Up until late last year Sergio Marchionne kept a low profile at Maranello, but since then he has orchestrated a massive revolution within Ferrari and has now hinted that Alfa Romeo, who have a branding presence on this year’s SF15-T, may return Formula 1.
Marchionne explained the reasoning behind adding the iconic Alfa Romeo badge to the livery of this year’s Ferrari.
“I was at the Ferrari museum,” said the Italian-Canadian, “and you can see the story with a great closeness to Alfa Romeo.”
Asked if the association between F1 and Alfa Romeo might be developed in the future, Marchionne added: “Maybe. Who knows. Anything is possible.”
Alfa Romeo made it’s grand prix debut at the first ever Formula 1 World Championship race of the modern era, the 1950 British Grand Prix.
The team competed in 110 grands prix, winning ten times and claiming two drivers’ world titles in 1950 and 1951 with Nini Farina and Juan Manuel Fangio respectively.
The team pulled out of Formula 1 in 1952, and thereafter Alfa Romeo engines powered a number of privateer teams with limited success and little factory backing or interest..
In 1976 Bernie Ecclestone did a deal for his Brabham Formula 1 team to use Alfa Romeo engines based on their new flat-12 sports car unit.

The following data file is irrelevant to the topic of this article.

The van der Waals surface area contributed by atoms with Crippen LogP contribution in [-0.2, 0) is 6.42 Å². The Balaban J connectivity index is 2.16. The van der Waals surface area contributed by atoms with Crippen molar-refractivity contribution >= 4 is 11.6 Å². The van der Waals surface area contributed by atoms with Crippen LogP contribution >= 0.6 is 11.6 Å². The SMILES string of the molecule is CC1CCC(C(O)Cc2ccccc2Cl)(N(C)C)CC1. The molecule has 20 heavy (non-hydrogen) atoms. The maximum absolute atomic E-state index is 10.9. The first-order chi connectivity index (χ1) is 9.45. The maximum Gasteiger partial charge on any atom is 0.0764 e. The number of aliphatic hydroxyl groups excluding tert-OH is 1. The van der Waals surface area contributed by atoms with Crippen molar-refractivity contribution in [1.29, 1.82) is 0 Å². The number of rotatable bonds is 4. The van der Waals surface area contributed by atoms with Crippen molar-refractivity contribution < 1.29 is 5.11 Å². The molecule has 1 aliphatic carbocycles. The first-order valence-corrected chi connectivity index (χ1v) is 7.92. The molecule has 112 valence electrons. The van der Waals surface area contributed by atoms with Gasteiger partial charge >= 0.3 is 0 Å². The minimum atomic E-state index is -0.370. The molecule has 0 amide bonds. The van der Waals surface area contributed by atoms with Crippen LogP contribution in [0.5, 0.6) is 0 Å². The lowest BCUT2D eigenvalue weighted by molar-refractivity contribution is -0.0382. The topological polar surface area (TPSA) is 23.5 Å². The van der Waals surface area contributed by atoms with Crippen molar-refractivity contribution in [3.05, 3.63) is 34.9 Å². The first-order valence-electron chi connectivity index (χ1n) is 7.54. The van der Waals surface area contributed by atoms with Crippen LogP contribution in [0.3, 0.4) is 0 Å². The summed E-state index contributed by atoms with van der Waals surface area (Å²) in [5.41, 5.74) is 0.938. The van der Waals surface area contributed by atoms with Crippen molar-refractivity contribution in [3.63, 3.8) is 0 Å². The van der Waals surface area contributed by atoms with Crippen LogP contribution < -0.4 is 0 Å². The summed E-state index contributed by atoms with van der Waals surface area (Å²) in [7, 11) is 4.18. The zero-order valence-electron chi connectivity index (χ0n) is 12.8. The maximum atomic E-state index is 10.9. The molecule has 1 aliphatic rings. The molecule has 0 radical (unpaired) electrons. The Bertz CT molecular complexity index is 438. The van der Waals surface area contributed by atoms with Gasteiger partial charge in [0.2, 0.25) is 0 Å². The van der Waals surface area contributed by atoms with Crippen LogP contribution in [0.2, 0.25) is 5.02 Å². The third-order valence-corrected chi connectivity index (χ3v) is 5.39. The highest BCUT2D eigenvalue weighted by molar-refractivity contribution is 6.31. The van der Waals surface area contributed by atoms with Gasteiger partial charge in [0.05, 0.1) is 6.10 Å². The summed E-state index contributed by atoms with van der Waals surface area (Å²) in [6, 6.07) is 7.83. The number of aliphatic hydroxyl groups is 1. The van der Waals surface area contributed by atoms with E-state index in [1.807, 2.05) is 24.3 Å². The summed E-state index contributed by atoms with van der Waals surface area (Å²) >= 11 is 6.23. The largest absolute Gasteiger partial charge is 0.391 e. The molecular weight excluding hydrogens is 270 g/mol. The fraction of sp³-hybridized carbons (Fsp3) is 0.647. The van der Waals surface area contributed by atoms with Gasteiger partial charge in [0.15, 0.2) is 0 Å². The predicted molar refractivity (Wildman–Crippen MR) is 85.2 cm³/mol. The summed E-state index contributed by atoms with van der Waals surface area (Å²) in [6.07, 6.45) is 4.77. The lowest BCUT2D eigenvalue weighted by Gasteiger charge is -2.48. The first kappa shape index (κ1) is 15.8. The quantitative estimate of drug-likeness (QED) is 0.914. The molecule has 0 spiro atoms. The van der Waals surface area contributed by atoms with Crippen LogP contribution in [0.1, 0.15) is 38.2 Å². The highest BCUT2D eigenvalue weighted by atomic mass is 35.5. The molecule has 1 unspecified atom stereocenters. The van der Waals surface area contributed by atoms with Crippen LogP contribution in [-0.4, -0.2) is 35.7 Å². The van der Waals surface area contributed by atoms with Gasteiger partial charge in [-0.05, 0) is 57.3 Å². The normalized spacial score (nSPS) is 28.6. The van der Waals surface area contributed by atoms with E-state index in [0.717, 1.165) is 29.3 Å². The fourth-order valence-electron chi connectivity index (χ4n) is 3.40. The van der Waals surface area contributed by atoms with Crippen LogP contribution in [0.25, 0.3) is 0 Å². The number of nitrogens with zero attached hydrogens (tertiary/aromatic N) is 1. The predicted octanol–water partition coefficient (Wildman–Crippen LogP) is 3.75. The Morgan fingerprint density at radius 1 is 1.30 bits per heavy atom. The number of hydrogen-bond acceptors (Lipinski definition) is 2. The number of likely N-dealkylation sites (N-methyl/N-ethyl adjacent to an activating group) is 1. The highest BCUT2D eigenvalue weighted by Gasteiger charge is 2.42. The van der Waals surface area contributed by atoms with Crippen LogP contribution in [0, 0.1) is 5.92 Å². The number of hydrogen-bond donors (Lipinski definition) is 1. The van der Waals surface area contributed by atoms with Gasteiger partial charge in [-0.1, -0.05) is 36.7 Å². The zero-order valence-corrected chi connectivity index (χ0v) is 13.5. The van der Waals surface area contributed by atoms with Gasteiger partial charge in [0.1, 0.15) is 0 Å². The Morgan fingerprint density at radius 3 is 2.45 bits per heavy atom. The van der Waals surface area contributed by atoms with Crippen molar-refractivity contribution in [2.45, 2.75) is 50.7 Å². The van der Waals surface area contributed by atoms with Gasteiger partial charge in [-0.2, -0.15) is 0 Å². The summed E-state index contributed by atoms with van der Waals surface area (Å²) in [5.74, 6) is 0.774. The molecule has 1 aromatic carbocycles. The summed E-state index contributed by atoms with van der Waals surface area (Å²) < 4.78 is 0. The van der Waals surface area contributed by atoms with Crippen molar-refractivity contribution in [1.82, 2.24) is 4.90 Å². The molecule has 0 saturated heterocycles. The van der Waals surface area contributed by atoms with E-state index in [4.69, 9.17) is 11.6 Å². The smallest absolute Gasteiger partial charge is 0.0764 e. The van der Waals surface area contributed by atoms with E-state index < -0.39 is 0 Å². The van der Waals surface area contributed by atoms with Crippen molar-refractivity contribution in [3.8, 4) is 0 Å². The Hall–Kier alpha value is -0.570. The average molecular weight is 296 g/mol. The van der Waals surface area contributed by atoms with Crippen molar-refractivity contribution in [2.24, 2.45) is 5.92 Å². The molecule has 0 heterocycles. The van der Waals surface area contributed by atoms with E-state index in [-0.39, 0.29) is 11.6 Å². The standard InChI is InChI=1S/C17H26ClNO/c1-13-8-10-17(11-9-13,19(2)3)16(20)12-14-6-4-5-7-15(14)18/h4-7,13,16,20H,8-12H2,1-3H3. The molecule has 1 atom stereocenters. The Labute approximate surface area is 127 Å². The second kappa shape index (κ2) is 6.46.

A year later, led by engineer Carlo Chiti, Alfa Romeo gave Autodelta permission to start developing a Formula 1 car on their behalf. Thus named the Alfa Romeo 177, the car made its debut at the 1979 Belgian Grand Prix.
What followed were six years of under achievement and the 1985 Australian Grand Prix was there final race.
Meanwhile it has emerged that Marchionne has backed the move to delay any major technical revolution in Formula 1 until 2017.
It had appeared that Ferrari was leading the charge for rapid change, when on the very day the F1 Commission met to vote on proposed changes for 2016, it published images of its radical-looking ‘concept car’.
But Marchionne, the Fiat Chrysler and Ferrari president, told Italian-language reporters at the Barcelona test that he was actually not in favour of 1,000 horse power engines and radically different cars making their bow next year.
“Do not confuse what can be done in 2015 for 2016 and what can be done for 2017,” he is quoted as saying.
“The changes for 2016 would have created big problems in the management both for us and for Mercedes,” Marchionne insisted.
“We decided to address the matter of bigger tyres, wider cars and more powerful engines for 2017,” he explained.
“The current regulations will remain valid also next year. To change the rules from scratch would have created huge problems. We should not mess around: these are bullets on the track and they are not invented overnight.”
“It is easy to make changes on paper, but you have to make them work on the track,” said Marchionne.